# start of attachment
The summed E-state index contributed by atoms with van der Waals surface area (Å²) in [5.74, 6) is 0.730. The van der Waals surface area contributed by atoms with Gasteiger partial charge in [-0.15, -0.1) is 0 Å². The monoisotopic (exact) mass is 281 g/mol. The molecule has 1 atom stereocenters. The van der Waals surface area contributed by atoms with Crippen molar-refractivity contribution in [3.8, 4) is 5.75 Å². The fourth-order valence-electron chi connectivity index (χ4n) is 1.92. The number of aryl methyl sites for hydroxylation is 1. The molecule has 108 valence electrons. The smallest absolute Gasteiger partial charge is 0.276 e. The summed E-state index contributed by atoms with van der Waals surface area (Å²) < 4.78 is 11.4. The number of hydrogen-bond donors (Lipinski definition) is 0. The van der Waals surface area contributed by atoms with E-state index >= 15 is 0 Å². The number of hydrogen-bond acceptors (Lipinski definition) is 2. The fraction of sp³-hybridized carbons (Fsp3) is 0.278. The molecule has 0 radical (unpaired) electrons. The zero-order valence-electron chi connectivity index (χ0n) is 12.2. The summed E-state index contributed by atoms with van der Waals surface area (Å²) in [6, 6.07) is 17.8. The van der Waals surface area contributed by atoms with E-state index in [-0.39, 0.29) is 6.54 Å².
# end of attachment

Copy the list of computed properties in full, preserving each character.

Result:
The summed E-state index contributed by atoms with van der Waals surface area (Å²) in [5.74, 6) is 0.730. The van der Waals surface area contributed by atoms with Gasteiger partial charge in [-0.15, -0.1) is 0 Å². The monoisotopic (exact) mass is 281 g/mol. The molecule has 1 atom stereocenters. The van der Waals surface area contributed by atoms with Crippen molar-refractivity contribution in [3.8, 4) is 5.75 Å². The fourth-order valence-electron chi connectivity index (χ4n) is 1.92. The number of aryl methyl sites for hydroxylation is 1. The molecule has 108 valence electrons. The smallest absolute Gasteiger partial charge is 0.276 e. The summed E-state index contributed by atoms with van der Waals surface area (Å²) < 4.78 is 11.4. The number of hydrogen-bond donors (Lipinski definition) is 0. The van der Waals surface area contributed by atoms with E-state index >= 15 is 0 Å². The number of hydrogen-bond acceptors (Lipinski definition) is 2. The fraction of sp³-hybridized carbons (Fsp3) is 0.278. The molecule has 0 radical (unpaired) electrons. The zero-order valence-electron chi connectivity index (χ0n) is 12.2. The summed E-state index contributed by atoms with van der Waals surface area (Å²) in [6, 6.07) is 17.8. The van der Waals surface area contributed by atoms with E-state index in [-0.39, 0.29) is 6.54 Å².